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State v. Eckerd's Suburban, Inc.

Supreme Court of Delaware

October 26, 1960

STATE of Delaware
v.
ECKERD'S SUBURBAN, INC., a Delaware corporation.

[53 Del. 104] Certification from the Superior Court in and for New Castle county.

Page 874

Andrew B. Kirkpatrick, Jr., and David C. Rittenhouse (of Morris, Nichols, Arsht & Tunnell), Wilmington, for Eckerd's Suburban, Inc.

Clement C. Wood, Chief Deputy Atty. Gen., for the State.

[53 Del. 103] SOUTHERLAND, C. J., and WOLCOTT and BRAMHALL, JJ., sitting.

[53 Del. 104] WOLCOTT, Justice.

This is a certification from the Superior Court of New Castle County which arose as a result of a motion to dismiss informations filed against the defendant alleging a violation of Article 2, § 17 of the Constitution, Del.C.Ann., and 11 Del.C. § 662, both of which, generally speaking, bar the holding of a lottery in the State of Delaware.

The facts upon which the information is based are that the defendant drug store gives to each purchaser of goods or to any non-purchaser who requests them, duplicate tickets which contain a letter and number. One of the duplicate tickets is thereupon deposited in a container from which, each week, one ticket is drawn, the holder of which is thereupon entitled to a cash prize. Upon the drawing of the ticket, the winning number is announced by an employee of the defendant. The number on the winning ticket is then posted on signs in the center of the defendant's store and, also, in the windows facing the outside. The winning ticket is drawn each Saturday night and if, thereafter, before the following Tuesday night, the holder of the winning ticket presents the duplicate, he wins the cash prize. Initially, the cash prize is fixed at $50, but if it is not drawn out by the holder of the winning ticket, then that additional amount is added for each week until the prize is won.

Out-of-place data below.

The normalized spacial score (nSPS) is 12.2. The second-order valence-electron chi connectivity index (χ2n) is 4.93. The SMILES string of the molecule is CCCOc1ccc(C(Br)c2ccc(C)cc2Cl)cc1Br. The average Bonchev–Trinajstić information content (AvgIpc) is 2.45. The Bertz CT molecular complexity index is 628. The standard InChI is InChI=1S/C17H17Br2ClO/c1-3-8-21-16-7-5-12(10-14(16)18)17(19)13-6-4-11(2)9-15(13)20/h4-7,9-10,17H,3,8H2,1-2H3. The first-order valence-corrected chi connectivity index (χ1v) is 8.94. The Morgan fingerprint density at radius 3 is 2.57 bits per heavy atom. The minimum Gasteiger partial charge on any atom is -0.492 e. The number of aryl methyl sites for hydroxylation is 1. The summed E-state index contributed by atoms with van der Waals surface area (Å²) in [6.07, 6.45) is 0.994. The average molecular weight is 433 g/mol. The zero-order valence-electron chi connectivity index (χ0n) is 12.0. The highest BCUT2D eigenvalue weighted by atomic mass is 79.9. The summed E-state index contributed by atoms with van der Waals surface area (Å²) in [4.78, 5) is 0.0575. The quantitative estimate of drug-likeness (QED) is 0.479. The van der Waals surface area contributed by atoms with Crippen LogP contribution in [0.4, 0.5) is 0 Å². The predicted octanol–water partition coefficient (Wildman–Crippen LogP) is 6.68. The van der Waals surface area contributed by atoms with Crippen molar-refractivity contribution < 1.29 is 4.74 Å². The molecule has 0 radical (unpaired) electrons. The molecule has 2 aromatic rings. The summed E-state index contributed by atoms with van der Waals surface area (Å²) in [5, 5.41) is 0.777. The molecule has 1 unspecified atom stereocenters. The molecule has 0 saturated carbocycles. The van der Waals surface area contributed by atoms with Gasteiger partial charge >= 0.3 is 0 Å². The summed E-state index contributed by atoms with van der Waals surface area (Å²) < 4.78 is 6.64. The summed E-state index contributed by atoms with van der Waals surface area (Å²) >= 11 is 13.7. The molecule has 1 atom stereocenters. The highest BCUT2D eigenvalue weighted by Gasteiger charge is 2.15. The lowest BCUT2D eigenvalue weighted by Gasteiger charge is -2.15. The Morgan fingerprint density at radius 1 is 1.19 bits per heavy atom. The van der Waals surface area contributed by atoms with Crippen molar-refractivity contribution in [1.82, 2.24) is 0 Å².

[53 Del. 105] The informations filed by the State charge that the defendant maintaining the above described scheme is guilty of the crime of maintaining a lottery in violation of the Constitution and statutes of the State of Delaware.

Article 2, § 17 of the Delaware Constitution provides as follows:

'Section 17. Lotteries. The sale of Lottery Tickets, pool selling and all other forms of gambling are prohibited in this State; except wagering or betting on races at race tracks by the use of pari-mutuel machines or totalizators in connection therewith.

'The General Assembly shall enforce this Section by appropriate legislation.'

The specific statute of the State which the defendant is charged to have violated is 11 Del.C. § 662, which provides as follows: